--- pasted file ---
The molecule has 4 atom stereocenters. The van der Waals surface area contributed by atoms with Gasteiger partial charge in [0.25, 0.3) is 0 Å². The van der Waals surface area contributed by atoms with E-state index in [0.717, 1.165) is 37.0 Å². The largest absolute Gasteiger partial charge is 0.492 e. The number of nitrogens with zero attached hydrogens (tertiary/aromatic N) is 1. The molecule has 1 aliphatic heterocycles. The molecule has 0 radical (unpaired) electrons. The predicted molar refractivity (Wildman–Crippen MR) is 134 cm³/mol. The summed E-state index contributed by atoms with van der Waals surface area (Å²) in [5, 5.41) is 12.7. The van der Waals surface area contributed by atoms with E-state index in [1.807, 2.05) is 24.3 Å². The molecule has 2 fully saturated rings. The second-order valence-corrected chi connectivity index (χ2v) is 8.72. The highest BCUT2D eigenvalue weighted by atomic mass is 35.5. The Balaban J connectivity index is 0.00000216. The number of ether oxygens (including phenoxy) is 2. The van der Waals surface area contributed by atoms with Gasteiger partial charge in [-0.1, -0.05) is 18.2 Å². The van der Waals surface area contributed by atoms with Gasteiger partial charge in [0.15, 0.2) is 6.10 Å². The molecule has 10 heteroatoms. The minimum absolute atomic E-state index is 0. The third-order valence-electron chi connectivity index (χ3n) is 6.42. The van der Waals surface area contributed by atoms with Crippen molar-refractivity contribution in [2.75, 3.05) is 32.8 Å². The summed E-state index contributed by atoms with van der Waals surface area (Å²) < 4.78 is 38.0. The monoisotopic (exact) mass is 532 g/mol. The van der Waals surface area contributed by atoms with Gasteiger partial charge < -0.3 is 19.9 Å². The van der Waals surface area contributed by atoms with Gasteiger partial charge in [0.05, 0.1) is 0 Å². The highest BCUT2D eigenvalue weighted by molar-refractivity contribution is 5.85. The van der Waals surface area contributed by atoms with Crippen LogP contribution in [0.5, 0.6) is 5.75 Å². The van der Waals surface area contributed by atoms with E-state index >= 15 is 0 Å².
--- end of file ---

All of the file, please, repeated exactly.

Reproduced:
The molecule has 4 atom stereocenters. The van der Waals surface area contributed by atoms with Gasteiger partial charge in [0.25, 0.3) is 0 Å². The van der Waals surface area contributed by atoms with E-state index in [0.717, 1.165) is 37.0 Å². The largest absolute Gasteiger partial charge is 0.492 e. The number of nitrogens with zero attached hydrogens (tertiary/aromatic N) is 1. The molecule has 1 aliphatic heterocycles. The molecule has 0 radical (unpaired) electrons. The predicted molar refractivity (Wildman–Crippen MR) is 134 cm³/mol. The summed E-state index contributed by atoms with van der Waals surface area (Å²) in [5, 5.41) is 12.7. The van der Waals surface area contributed by atoms with E-state index in [1.807, 2.05) is 24.3 Å². The molecule has 2 fully saturated rings. The second-order valence-corrected chi connectivity index (χ2v) is 8.72. The highest BCUT2D eigenvalue weighted by atomic mass is 35.5. The Balaban J connectivity index is 0.00000216. The number of ether oxygens (including phenoxy) is 2. The van der Waals surface area contributed by atoms with Gasteiger partial charge in [-0.1, -0.05) is 18.2 Å². The van der Waals surface area contributed by atoms with Gasteiger partial charge in [0.15, 0.2) is 6.10 Å². The molecule has 10 heteroatoms. The minimum absolute atomic E-state index is 0. The third-order valence-electron chi connectivity index (χ3n) is 6.42. The van der Waals surface area contributed by atoms with Crippen molar-refractivity contribution in [2.75, 3.05) is 32.8 Å². The summed E-state index contributed by atoms with van der Waals surface area (Å²) < 4.78 is 38.0. The monoisotopic (exact) mass is 532 g/mol. The van der Waals surface area contributed by atoms with Gasteiger partial charge < -0.3 is 19.9 Å². The van der Waals surface area contributed by atoms with Gasteiger partial charge in [0.05, 0.1) is 0 Å². The highest BCUT2D eigenvalue weighted by molar-refractivity contribution is 5.85. The van der Waals surface area contributed by atoms with Crippen LogP contribution in [0.5, 0.6) is 5.75 Å². The van der Waals surface area contributed by atoms with E-state index >= 15 is 0 Å².